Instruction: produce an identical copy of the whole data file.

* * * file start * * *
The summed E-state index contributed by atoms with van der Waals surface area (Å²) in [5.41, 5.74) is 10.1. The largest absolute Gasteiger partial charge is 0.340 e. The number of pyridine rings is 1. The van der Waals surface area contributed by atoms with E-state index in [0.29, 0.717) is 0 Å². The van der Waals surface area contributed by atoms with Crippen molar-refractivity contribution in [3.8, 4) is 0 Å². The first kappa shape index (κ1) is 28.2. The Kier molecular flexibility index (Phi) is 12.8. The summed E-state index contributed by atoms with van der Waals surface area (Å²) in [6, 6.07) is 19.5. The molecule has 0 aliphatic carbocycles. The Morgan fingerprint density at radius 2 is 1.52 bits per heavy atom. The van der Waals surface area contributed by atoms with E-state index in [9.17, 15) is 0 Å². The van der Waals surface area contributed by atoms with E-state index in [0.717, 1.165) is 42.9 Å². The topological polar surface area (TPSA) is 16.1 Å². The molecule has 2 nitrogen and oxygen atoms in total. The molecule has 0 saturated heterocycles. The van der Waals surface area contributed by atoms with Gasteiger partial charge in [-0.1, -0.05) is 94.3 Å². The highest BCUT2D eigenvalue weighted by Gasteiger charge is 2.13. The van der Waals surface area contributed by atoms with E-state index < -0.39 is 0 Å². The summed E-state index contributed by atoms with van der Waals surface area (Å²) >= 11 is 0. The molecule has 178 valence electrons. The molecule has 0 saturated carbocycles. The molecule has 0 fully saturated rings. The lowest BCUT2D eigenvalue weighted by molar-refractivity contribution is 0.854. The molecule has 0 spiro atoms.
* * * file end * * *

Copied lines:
The summed E-state index contributed by atoms with van der Waals surface area (Å²) in [5.41, 5.74) is 10.1. The largest absolute Gasteiger partial charge is 0.340 e. The number of pyridine rings is 1. The van der Waals surface area contributed by atoms with E-state index in [0.29, 0.717) is 0 Å². The van der Waals surface area contributed by atoms with Crippen molar-refractivity contribution in [3.8, 4) is 0 Å². The first kappa shape index (κ1) is 28.2. The Kier molecular flexibility index (Phi) is 12.8. The summed E-state index contributed by atoms with van der Waals surface area (Å²) in [6, 6.07) is 19.5. The molecule has 0 aliphatic carbocycles. The Morgan fingerprint density at radius 2 is 1.52 bits per heavy atom. The van der Waals surface area contributed by atoms with E-state index in [9.17, 15) is 0 Å². The van der Waals surface area contributed by atoms with E-state index in [0.717, 1.165) is 42.9 Å². The topological polar surface area (TPSA) is 16.1 Å². The molecule has 2 nitrogen and oxygen atoms in total. The molecule has 0 saturated heterocycles. The van der Waals surface area contributed by atoms with Gasteiger partial charge in [-0.1, -0.05) is 94.3 Å². The highest BCUT2D eigenvalue weighted by Gasteiger charge is 2.13. The van der Waals surface area contributed by atoms with E-state index < -0.39 is 0 Å². The summed E-state index contributed by atoms with van der Waals surface area (Å²) >= 11 is 0. The molecule has 178 valence electrons. The molecule has 0 saturated carbocycles. The molecule has 0 fully saturated rings. The lowest BCUT2D eigenvalue weighted by molar-refractivity contribution is 0.854. The molecule has 0 spiro atoms.